I'm learning about sampling and DSP on my own. I have a hard time to understand how the quantization error results in noise. I think I miss a fundamental understanding but can't tell what it is. So how does the quantization error generate noise?

  • $\begingroup$ It's more distortion than noise. It depends on the signal, and is not random. $\endgroup$
    – endolith
    Jul 15, 2012 at 20:48
  • $\begingroup$ endolith, I think what I don't understand is how the error results in frequencies. $\endgroup$ Jul 15, 2012 at 21:04
  • 2
    $\begingroup$ distortion always produces additional frequencies. if you distort a sine wave, it becomes a different repetitive waveform. any repetitive waveform other than a sine wave is made up of multiple frequencies. $\endgroup$
    – endolith
    Jul 15, 2012 at 22:58
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    $\begingroup$ As @endolith has mentioned, let us assume you have a very bad ADC, such that you give it a pure tone, but get a signal that looks like a sine but has big steps in it. (So now your signal looks like a staircase that is going up and down with the original sine.) Now, you know intuitively that a step is composed of many frequencies. This is how an ADC will add frequencies as you are asking. It is a non-linear operation btw. If it was linear, you could not make new frequencies, only superimpose many of them together. $\endgroup$
    – Spacey
    Jul 16, 2012 at 14:33
  • $\begingroup$ Another remark: A nice interpretation is given by Yannis Tsividis in ICASSP 2004: Quantization is a hard nonlinearity and generates an "infinite number of harmonics". The sampling process folds all of them down. For sufficiently complex signals, these "downfolded harmonics" look like a white noise floor. $\endgroup$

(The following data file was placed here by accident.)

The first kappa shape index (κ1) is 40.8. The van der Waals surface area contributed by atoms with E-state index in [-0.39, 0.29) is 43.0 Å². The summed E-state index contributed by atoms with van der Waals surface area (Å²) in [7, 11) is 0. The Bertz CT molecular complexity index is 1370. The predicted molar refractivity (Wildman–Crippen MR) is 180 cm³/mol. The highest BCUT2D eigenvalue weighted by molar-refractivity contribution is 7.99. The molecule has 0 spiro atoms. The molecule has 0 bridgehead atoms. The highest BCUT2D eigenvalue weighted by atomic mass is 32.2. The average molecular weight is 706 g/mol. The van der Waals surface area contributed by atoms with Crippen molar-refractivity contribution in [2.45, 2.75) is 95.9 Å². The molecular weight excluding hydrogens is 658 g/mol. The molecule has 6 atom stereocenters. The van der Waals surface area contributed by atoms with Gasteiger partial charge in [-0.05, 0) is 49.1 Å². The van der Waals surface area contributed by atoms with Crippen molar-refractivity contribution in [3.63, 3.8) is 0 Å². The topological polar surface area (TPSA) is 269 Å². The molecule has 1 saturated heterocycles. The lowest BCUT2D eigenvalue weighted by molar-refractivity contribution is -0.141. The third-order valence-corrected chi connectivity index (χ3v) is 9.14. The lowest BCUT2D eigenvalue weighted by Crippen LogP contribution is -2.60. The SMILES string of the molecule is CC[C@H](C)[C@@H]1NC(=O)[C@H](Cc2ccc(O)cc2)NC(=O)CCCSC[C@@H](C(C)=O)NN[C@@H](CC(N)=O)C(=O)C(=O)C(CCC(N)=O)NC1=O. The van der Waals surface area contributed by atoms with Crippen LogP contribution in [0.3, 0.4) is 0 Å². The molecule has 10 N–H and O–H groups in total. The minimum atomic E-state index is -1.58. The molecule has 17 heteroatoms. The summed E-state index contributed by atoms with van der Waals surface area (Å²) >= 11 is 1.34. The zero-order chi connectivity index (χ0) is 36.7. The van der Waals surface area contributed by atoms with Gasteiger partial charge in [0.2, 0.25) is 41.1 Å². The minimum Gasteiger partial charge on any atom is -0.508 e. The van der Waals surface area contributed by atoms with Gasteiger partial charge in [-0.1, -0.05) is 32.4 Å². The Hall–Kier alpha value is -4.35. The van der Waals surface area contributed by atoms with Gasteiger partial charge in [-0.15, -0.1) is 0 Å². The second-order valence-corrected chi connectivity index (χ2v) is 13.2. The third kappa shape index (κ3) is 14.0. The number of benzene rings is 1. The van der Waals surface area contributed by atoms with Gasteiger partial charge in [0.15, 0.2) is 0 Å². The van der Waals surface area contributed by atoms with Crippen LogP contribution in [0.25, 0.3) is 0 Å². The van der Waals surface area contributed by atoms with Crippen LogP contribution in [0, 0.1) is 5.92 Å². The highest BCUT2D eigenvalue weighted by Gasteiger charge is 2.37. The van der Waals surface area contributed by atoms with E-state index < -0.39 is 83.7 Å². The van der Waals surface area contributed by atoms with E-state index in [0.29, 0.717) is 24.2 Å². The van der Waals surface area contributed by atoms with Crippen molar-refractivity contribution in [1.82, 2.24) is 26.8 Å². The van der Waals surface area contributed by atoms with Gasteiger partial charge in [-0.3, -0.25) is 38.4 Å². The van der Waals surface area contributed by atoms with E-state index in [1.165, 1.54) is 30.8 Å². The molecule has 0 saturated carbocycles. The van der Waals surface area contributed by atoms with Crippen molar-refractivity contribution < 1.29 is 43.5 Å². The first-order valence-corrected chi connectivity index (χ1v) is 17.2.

– divB
    Sep 12, 2018 at 21:19

4 Answers 4


Suppose I have a multitone signal (six carriers, at ±1/1000, ±2/1000 and ±7/1000 of sampling frequency)

x = (1:1000);
wave = sin(x/1000*2*pi) + sin(x/1000*2*pi*2) + sin(x/1000*2*pi*7);

which is quantized using a 14-bit ADC

wave_quant = round(wave * 16384) / 16384;

The difference

wave_qnoise = wave_quant - wave;

gives the quantization error

Quantization Noise by Time

The corresponding spectrum

wave_qnoise_freq = mag(fftshift(fft(wave_qnoise)) / sqrt(1000));

Quantization Noise by Frequency

shows the generated noise floor across the entire spectrum.

This assumes that the quantization error does not introduce a bias. If the ADC always chooses the lower value

wave_quant_biased = floor(wave * 16384) / 16384;

we get a quantization error that is no longer centered around zero

wave_qnoise_biased = wave_quant_biased - wave;

Quantization Error with Bias by Time

which has a definite spike in the FFT in the DC bin

wave_qnoise_biased_freq = mag(fftshift(fft(wave_qnoise_biased)) / sqrt(1000));

Quantization Error with Bias by Frequency

This becomes a real problem with e.g. Quadrature Amplitude Modulation, where a DC offset in the demodulated signal corresponds to a sine wave at the demodulation frequency.

  • $\begingroup$ This is very great thank you for your help. this way i have explored the distortion related to the quantization. $\endgroup$
    – user3314
    Nov 20, 2012 at 6:37
  • $\begingroup$ Hi, this answer is not helpful, but it's hard to articulate why. I think you did not take enough time to explain things approachably. It feels like you're just showing off what you know rather than taking the time to teach. How can this be better next time? $\endgroup$